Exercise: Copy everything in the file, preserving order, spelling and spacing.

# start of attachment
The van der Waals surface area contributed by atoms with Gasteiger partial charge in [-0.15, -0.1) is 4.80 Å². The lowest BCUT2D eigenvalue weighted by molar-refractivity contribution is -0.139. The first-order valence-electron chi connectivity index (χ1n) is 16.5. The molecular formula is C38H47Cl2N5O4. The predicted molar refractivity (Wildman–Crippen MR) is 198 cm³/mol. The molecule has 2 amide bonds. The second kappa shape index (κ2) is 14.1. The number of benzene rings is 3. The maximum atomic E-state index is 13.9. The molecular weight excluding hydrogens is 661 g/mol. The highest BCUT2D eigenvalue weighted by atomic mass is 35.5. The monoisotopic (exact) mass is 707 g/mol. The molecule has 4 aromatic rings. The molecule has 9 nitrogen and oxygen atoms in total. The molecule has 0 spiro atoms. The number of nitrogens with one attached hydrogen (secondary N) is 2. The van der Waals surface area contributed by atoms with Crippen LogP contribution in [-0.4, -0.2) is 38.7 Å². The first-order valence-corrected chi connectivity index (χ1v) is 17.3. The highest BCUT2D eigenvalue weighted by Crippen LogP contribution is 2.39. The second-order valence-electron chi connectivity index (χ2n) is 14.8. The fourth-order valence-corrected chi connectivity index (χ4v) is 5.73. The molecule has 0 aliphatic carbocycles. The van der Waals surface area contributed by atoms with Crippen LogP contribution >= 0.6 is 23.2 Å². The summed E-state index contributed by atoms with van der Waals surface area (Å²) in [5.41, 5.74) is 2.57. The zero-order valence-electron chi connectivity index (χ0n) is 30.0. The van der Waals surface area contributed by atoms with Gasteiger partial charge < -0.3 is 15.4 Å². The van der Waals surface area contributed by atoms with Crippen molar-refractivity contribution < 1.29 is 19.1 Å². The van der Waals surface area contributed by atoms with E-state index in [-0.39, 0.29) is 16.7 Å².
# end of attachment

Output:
The van der Waals surface area contributed by atoms with Gasteiger partial charge in [-0.15, -0.1) is 4.80 Å². The lowest BCUT2D eigenvalue weighted by molar-refractivity contribution is -0.139. The first-order valence-electron chi connectivity index (χ1n) is 16.5. The molecular formula is C38H47Cl2N5O4. The predicted molar refractivity (Wildman–Crippen MR) is 198 cm³/mol. The molecule has 2 amide bonds. The second kappa shape index (κ2) is 14.1. The number of benzene rings is 3. The maximum atomic E-state index is 13.9. The molecular weight excluding hydrogens is 661 g/mol. The highest BCUT2D eigenvalue weighted by atomic mass is 35.5. The monoisotopic (exact) mass is 707 g/mol. The molecule has 4 aromatic rings. The molecule has 9 nitrogen and oxygen atoms in total. The molecule has 0 spiro atoms. The number of nitrogens with one attached hydrogen (secondary N) is 2. The van der Waals surface area contributed by atoms with Crippen LogP contribution in [-0.4, -0.2) is 38.7 Å². The first-order valence-corrected chi connectivity index (χ1v) is 17.3. The highest BCUT2D eigenvalue weighted by Crippen LogP contribution is 2.39. The second-order valence-electron chi connectivity index (χ2n) is 14.8. The fourth-order valence-corrected chi connectivity index (χ4v) is 5.73. The molecule has 0 aliphatic carbocycles. The van der Waals surface area contributed by atoms with Crippen LogP contribution >= 0.6 is 23.2 Å². The summed E-state index contributed by atoms with van der Waals surface area (Å²) in [5.41, 5.74) is 2.57. The zero-order valence-electron chi connectivity index (χ0n) is 30.0. The van der Waals surface area contributed by atoms with Gasteiger partial charge < -0.3 is 15.4 Å². The van der Waals surface area contributed by atoms with Crippen molar-refractivity contribution < 1.29 is 19.1 Å². The van der Waals surface area contributed by atoms with E-state index in [-0.39, 0.29) is 16.7 Å².